Posted by **Liz** on Sunday, July 20, 2014 at 2:01pm.

A calorimeter is filled with 10.0 millimole (mmole) of methane gas and an excess of oxygen. When burned, the ignition wire releases 140.77 J of heat. The heat capacity of the calorimeter is 4.319 KJ°C-1. qwire= 140.77 J

Calculate ΔHcomb. Recall that ideal gas law is PV=nRT where R=0.08206 Latm/molK (since you are working with atm not kPa) and the temperature is in Kelvin

Ccal= 4.319 KJ°C-1

Initial temp= 21.1 degrees celsius

Final temp= 23.4 degrees celsius

v= 271 mL

P= 1.000 atm

I calculated delta H and got 979 KJ. I'm also not sure why ideal gas law formula would be used

- Chemistry -
**DrBob222**, Sunday, July 20, 2014 at 3:46pm
I don't know the context of the problem but your 979 kJ/mol appears to be right if you have the number of significant figures correct. Does the problem say anything about "about 10.0 millimoles" methane? You have P, V, R, and T and you can calculate n. If I can calculate n I get something like 0.0112 and if the q is divided by 0.0112 instead of 0.01 to obtain per mol the number you get is much closer to 890 kJ/mol than if you use 0.01. Perhaps that 10.0 mmols is "close" and you are to use PV = nRT to solve for the real number of mmols. Here is the site I talked about a couple days ago where this experiment is delineated. There is nothing in the material about using PV = nRT BUT the instruction say to add a known amount of methane and I don't know how you would do that without using PV = nRT. I suspect you are to use PV = nRT to solve for the real number of mols CH4.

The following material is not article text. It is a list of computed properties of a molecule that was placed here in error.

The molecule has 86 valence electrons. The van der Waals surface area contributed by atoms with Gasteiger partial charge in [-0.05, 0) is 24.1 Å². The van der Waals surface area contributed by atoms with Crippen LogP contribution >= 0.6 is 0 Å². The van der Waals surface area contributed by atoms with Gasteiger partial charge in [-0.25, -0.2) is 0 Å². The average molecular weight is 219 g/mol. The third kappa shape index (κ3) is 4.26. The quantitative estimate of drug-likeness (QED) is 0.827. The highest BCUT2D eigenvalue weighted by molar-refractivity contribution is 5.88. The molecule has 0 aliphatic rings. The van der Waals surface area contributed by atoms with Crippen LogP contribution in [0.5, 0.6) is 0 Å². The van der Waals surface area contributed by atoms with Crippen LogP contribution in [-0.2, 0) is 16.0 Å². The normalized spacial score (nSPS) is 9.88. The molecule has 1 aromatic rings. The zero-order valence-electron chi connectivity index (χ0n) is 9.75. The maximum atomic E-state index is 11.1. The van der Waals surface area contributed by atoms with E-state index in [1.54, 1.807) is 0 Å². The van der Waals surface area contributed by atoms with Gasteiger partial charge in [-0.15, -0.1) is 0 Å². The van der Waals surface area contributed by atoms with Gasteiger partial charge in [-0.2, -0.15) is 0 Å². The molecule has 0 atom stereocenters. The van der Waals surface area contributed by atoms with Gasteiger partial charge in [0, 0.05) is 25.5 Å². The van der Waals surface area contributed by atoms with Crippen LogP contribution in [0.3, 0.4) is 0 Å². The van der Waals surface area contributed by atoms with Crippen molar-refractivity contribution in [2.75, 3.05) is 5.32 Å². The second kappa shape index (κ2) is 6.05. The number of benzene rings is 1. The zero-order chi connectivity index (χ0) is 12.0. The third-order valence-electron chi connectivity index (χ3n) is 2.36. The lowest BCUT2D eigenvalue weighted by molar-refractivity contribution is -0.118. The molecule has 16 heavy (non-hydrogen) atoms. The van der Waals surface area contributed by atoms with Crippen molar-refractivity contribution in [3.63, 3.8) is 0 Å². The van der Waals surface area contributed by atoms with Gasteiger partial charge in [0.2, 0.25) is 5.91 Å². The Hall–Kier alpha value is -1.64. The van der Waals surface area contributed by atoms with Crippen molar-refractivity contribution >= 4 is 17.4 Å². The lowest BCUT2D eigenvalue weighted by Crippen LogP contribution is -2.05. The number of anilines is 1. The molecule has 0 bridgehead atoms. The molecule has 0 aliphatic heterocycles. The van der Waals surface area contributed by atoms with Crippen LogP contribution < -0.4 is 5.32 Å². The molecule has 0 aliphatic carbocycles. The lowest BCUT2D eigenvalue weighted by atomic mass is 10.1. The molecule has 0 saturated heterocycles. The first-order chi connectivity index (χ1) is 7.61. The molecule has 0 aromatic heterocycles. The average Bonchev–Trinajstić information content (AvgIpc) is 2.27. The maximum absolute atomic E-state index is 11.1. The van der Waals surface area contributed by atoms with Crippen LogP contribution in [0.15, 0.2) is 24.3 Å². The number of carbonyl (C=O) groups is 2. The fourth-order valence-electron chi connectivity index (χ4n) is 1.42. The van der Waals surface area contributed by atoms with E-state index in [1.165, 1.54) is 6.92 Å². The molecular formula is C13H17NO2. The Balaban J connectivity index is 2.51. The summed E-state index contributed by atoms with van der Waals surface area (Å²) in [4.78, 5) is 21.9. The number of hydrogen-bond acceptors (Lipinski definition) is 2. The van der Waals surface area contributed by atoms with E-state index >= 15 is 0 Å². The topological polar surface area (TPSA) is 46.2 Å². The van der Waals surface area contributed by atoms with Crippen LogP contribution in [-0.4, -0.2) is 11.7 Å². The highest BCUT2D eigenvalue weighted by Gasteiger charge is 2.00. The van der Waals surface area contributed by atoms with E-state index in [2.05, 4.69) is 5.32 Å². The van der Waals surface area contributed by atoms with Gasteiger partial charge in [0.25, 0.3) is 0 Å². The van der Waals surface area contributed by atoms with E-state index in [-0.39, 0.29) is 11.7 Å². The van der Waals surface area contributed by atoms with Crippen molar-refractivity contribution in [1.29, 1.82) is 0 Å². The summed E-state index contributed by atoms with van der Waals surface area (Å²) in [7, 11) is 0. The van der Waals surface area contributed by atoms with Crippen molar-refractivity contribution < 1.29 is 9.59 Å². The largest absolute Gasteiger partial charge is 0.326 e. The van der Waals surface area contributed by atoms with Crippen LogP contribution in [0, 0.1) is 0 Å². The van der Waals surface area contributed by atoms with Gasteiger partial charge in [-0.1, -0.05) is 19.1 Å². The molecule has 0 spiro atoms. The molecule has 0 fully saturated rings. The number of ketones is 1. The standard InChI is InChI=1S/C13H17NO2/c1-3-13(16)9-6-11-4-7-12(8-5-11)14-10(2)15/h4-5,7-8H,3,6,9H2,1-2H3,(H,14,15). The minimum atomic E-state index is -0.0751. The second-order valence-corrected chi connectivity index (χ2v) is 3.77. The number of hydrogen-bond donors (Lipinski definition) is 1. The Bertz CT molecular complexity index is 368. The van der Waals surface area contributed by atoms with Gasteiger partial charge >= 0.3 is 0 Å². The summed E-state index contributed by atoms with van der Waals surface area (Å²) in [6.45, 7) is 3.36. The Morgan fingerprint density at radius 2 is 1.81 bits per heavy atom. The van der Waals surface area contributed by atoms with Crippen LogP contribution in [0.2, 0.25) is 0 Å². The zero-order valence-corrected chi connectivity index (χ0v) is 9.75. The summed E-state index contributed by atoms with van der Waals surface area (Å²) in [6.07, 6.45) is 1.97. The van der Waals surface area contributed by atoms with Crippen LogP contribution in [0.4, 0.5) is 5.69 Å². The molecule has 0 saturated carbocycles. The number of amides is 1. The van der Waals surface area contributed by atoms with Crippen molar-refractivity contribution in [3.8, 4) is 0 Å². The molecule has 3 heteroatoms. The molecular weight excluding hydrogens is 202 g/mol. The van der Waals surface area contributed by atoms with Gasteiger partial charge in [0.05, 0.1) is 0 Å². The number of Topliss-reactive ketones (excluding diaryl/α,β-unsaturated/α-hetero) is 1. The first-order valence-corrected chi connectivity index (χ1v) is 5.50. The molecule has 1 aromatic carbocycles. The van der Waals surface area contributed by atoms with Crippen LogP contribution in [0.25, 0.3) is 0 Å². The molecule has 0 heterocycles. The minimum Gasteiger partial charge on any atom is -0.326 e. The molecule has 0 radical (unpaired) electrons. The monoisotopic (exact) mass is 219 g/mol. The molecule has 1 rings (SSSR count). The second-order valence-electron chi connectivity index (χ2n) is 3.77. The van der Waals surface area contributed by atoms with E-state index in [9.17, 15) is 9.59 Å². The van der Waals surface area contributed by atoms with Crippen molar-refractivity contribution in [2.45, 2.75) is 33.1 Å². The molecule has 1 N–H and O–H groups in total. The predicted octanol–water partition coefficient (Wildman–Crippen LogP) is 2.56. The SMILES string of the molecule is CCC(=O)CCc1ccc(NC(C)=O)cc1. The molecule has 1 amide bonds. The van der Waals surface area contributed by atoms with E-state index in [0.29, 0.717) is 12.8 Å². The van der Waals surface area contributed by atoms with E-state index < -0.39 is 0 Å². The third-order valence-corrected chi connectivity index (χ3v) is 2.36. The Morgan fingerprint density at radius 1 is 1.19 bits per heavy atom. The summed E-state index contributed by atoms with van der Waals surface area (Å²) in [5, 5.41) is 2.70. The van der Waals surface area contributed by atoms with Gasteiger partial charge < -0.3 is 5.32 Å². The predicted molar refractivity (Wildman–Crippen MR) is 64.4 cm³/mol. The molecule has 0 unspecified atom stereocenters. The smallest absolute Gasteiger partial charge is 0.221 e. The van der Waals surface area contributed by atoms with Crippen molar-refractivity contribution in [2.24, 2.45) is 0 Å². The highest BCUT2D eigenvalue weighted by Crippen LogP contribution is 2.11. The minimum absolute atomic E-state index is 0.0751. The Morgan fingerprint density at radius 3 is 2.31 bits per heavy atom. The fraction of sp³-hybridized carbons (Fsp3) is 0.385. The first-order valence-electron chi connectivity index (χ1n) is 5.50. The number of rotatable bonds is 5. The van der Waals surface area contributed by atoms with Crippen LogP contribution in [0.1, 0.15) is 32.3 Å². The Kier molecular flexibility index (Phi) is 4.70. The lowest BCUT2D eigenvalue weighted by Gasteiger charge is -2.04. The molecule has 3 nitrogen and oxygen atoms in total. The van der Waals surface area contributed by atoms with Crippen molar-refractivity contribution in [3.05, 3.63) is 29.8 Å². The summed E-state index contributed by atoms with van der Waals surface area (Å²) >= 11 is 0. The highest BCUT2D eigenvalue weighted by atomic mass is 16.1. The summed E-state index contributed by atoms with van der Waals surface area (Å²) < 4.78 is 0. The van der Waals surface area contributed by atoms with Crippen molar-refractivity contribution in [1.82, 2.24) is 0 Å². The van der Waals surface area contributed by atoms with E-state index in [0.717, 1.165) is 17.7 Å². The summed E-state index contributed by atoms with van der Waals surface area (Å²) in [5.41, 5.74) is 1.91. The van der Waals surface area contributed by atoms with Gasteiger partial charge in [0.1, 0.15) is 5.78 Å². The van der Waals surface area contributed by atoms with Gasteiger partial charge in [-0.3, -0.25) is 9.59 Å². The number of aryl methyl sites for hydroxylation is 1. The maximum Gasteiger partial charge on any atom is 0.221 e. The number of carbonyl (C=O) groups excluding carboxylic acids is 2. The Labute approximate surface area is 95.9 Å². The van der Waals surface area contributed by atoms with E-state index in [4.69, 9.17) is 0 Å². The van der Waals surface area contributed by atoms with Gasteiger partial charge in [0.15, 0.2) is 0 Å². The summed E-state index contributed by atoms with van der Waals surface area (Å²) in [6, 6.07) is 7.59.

http://www.chm.davidson.edu/vce/calorimetry/heatofcombustionofmethane.html

- Chemistry -
**Liz**, Sunday, July 20, 2014 at 4:26pm
Ok thanks! I used PV=nRT to calculate the mols but I got a larger number. Here's what I did:

P= 1.000 atm

V= 0.271 L

R= 0.08206 Latm/molK

T= 2.3 K

and I got 1.436 as my answer

- Chemistry -
**DrBob222**, Sunday, July 20, 2014 at 4:57pm
NOPE. T is not 2.3, that's delta T for the experiment. The initial T is 23.1 so that must be the T of the methane when it's added to the bomb or 294.25K and that gives n = 0.0112 or about 11.2 millimoles.

- Chemistry -
**Liz**, Sunday, July 20, 2014 at 5:14pm
ok I got it now!

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